Section 49-14,101(4) of the NPADA generally provides that no public official or public employee may use resources, personnel, property, or funds under his or her official care and control for personal financial gain.  As applied to the situation of the field representative, she must avoid using government resources in connection with the business.  This would require avoiding the use of state telephones, email systems, computers and the like in connection with her business. 


We now turn to the scenarios. 


Scenario #1- Field representative assists a NCDHH client with an application for a TTY under the Nebraska Equipment Distribution Program.  As part of this process she establishes that there is a qualifying impairment.  She determines that the person is eligible for the program and forwards the application to the Public Service Commission for approval.  The field representative contacts this individual at home after normal business hours to determine if he has received this voucher.  Could this be a violation of the NPADA?


Response- No.  A normal follow-up to determine if the client has been served is certainly legitimate.  A follow-up based upon the belief that there may be a problem is legitimate.


Scenario #2- The field representative contacts the client while she is not engaged in her state duties.  She makes no mention of the voucher but asks the client if he would be interested in purchasing the equipment from her.  Could this violate the NPADA?


Response- Yes, if the information as to the client’s identity is confidential.  As long as the information is not available to the public, it may not be used for private business purposes by the field representative.  To do so could constitute a violation of §49-14,101(3).  Once the information is available to the public it


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may be used by the field representative in the same manner and on the same basis as any other member of the public.


Scenario #3- During the application process, the field representative advises the client that she has a private business which can accept the voucher and supply the needed equipment.  Could this action be a violation of the NPADA?


Response- Yes.  This action could constitute the use of public office for personal financial gain or that of a business association.


Scenario #4- During the application process the client asks if he can purchase the equipment from the field representative’s business.  He is aware of her business from past private dealings with her.  She has not raised the issue or mentioned the business during the application process or while otherwise performing her state duties.  Could it be a violation of the NPADA for her to sell the equipment under such circumstances?


Response- It depends upon how the matter is handled.  If the field representative engages in private business or promotes the business while on state time such activity could constitute a violation of §49-14,101(3).  An appropriate response would be to advise the client that she cannot discuss private business on state time.  The field representative could provide a copy of the vendor list.  She could then advise the client that the client may contact any of the vendors on the list in order to procure the equipment.  If the client later contacts the field representative’s private business, the field representative may sell the equipment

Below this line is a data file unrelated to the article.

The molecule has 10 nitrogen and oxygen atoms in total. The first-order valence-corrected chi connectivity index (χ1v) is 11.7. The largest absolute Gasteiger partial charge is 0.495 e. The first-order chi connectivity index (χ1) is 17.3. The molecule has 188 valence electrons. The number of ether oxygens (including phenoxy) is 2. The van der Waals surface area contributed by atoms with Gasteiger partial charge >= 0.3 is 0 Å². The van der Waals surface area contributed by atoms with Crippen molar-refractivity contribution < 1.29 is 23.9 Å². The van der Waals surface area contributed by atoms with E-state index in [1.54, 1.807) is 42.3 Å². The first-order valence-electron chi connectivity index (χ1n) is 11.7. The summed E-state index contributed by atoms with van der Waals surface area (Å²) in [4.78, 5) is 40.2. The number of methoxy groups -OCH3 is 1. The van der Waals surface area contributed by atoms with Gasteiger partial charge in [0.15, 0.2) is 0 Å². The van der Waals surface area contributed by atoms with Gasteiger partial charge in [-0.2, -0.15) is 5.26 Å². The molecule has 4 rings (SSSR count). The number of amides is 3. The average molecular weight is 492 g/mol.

Scenario #5- The field representative assists a client with an application.  At a later date the client contacts the field representative at her business to purchase equipment with the voucher.  Would the field representative violate the NPADA by selling the equipment to the client?  For the purposes of this scenario we are assuming that the field representative did not solicit the business while engaged in her official duties or use state resources to solicit the business.


Response- No.


Two other questions are posed in the request for the opinion and the accompanying documents.  The first is whether the field representative can continue have a role in the Nebraska Equipment Distribution Program.  The second is whether the NCDHH can require the employee to cease operating the business.  Neither of these issues are addressed by the NPADA and are therefore outside the jurisdiction of the Nebraska Accountability and Disclosure Commission.  The NPADA applies to this situation is only to the extent that it


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prohibits the employee from using her state position and state resources for financial gain.


Summary: An employee of the Nebraska Commission for the Deaf and Hard of Hearing may operate a private business which sells devices to individuals who are hearing impaired.  She may not conduct private business while engaged in the duties of her public position.  She may not use confidential information for the benefit of her business.  She may not use state resources in connection with her business.


Adopted as an Advisory Opinion pursuant the provisions of §49-14,123(10) and Title 4, Chapter 1, Rules of Practice and Procedure.  As provided in §49-14,123(10), this Advisory Opinion shall be binding upon the Commission, unless amended or revoked, concerning the person or public body who requested the opinion and acted in reliance on it in good faith unless material facts were omitted or misstated by the person in the request for the opinion.


Dated this ______of March 2000.





Ellen Lierk